(This is the second installment in a series about differences between Democratic and Republican Presidents in areas where they have direct control. See our Democratic vs. Republican Presidents category for the rest.)
In June 1979, Democratic U.S. President Jimmy Carter had 32 solar panels installed on the roof of the White House, for water heating. By 1986, Republican President Ronald Reagan had the panels removed, and also:
gutted the research and development budgets for renewable energy at the then-fledgling U.S. Department of Energy (DoE) and eliminated tax breaks for the deployment of wind turbines and solar technologies—recommitting the nation to reliance on cheap but polluting fossil fuels, often from foreign suppliers.
This see-sawing between Republican and Democratic presidents on energy policy continues today. It’s fair to say that Republican presidents never saw a fossil fuel they didn’t like, while Democratic presidents have made efforts toward conservation and the development and use of clean, renewable energy.
For example, Republican President George W. Bush, Texas son of an oil man, was an oil-loving president. First, there was the infamous Energy Task Force chaired by Vice President Dick Cheney. Created just nine days into Bush’s presidency, the Task Force held secret meetings with lobbyists and executives from the oil, gas and mining industries, some of whom were friends and cronies of Bush and Cheney, such as Enron President and Chairman Kenneth Lay and Eli Bebout, an old Cheney friend who was also a Wyoming state senator and owner of an oil drilling company.
Not surprisingly, the Cheney Energy Task Force came up with fossil fuel-friendly policies that the Bush administration adopted, including efforts to allow drilling in the Arctic National Wildlife Refuge (ANWR). And ironically, the result of Bush’s energy policy was America remaining well over 50 percent dependent on foreign oil.
Then there was Bush’s Iraq War, which many parties on both sides alleged was fought at least in part for oil rather than Bush’s stated reasons such as “terrorism” and “weapons of mass destruction.” It didn’t help when both Bush Deputy Defense Secretary Paul Wolfowitz and White House Press Secretary Ari Fleischer said that Iraq could pay for its own war reconstruction with its oil revenues. Presumably that meant that the U.S. could take such revenues, or Iraq’s oil resources, by force. Not only did these Iraq War oil pipe dreams fail to materialize, the U.S. military during the Iraq War became the largest user of oil on the planet.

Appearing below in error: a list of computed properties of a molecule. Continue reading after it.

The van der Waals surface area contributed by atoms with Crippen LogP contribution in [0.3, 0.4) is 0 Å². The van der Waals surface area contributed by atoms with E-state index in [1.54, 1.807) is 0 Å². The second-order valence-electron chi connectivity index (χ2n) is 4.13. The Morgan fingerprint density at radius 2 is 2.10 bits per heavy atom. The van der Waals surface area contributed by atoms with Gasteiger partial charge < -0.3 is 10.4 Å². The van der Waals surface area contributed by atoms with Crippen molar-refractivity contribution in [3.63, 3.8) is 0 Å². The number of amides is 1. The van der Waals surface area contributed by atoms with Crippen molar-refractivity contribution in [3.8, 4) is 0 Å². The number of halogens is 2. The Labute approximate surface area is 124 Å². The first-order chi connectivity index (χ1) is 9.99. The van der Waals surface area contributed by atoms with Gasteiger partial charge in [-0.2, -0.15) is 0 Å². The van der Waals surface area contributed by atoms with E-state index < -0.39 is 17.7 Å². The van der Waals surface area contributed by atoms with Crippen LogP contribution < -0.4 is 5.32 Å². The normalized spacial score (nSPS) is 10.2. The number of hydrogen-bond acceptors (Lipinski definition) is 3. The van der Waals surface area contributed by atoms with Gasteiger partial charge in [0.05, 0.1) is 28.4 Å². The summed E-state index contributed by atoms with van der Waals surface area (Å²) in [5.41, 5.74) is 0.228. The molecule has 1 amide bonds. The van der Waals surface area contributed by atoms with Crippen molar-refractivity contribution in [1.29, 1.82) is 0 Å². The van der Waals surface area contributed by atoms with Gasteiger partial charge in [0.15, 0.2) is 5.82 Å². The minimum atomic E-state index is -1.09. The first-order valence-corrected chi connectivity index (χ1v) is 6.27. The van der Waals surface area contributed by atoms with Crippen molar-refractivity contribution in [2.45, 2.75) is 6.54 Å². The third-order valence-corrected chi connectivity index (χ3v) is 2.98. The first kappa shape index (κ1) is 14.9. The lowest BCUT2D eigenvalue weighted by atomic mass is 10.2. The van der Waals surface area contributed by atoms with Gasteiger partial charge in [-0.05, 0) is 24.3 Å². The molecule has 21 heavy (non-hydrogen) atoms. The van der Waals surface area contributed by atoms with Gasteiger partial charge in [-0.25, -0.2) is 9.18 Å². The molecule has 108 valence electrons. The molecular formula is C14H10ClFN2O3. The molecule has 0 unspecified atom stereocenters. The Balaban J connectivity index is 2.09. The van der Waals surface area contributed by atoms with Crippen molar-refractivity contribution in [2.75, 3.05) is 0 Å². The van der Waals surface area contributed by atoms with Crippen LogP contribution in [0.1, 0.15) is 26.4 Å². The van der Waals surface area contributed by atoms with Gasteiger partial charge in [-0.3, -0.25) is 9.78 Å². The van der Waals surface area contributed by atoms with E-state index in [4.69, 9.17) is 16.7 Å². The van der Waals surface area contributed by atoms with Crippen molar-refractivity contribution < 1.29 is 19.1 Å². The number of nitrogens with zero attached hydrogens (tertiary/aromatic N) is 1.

Democratic President Barack Obama has taken a different path. Obama describes his energy policy as “all of the above,” meaning that he wants to use all the different sources of American energy. While environmentalists are not happy about Obama’s approval of increased oil and gas drilling (including natural gas fracking), the Obama administration has also promoted and approved numerous renewable energy projects. This includes dozens of solar, wind and geothermal energy projects on public lands. As a result, U.S. renewable energy use has increased to the highest rates ever, and U.S. electricity use is decreasing relative to the rate of our population growth. At the same time, President Obama has evolved from a candidate touting “clean coal” in 2008 to one who Republicans now say is waging a “war on coal.” Indeed, the U.S. share of energy generated from coal has dropped markedly under President Obama.
President Obama has also raised fuel efficiency standards for cars and trucks, which saves oil. Likewise, the Obama administration has delayed its decision on the Keystone XL pipeline, and vetoed a bill that would have let Congress approve the pipeline. Democratic presidential hopefuls including Hillary Clinton, Martin O’Malley and Bernie Sanders all oppose Keystone XL. In contrast, Republican contenders such as John Ellis Bush and Lindsey Graham favor Keystone XL. Even the U.S. military is going green under President Obama. Moreover, the Obama administration in recent days canceled two scheduled lease sales for offshore oil drilling in the Arctic region in 2016 and 2017.
In the future, whatever growth we have achieved in renewable energy is much more likely to be halted under a Republican president, who will have incentives to take us back to dirty fossil fuels. Oh, and those solar panels that Ronald Reagan removed from the White House roof? Barack Obama put them back.
Photo by USFWS Pacific Southwest Region, used under Creative Commons license. http://is.gd/eJbde6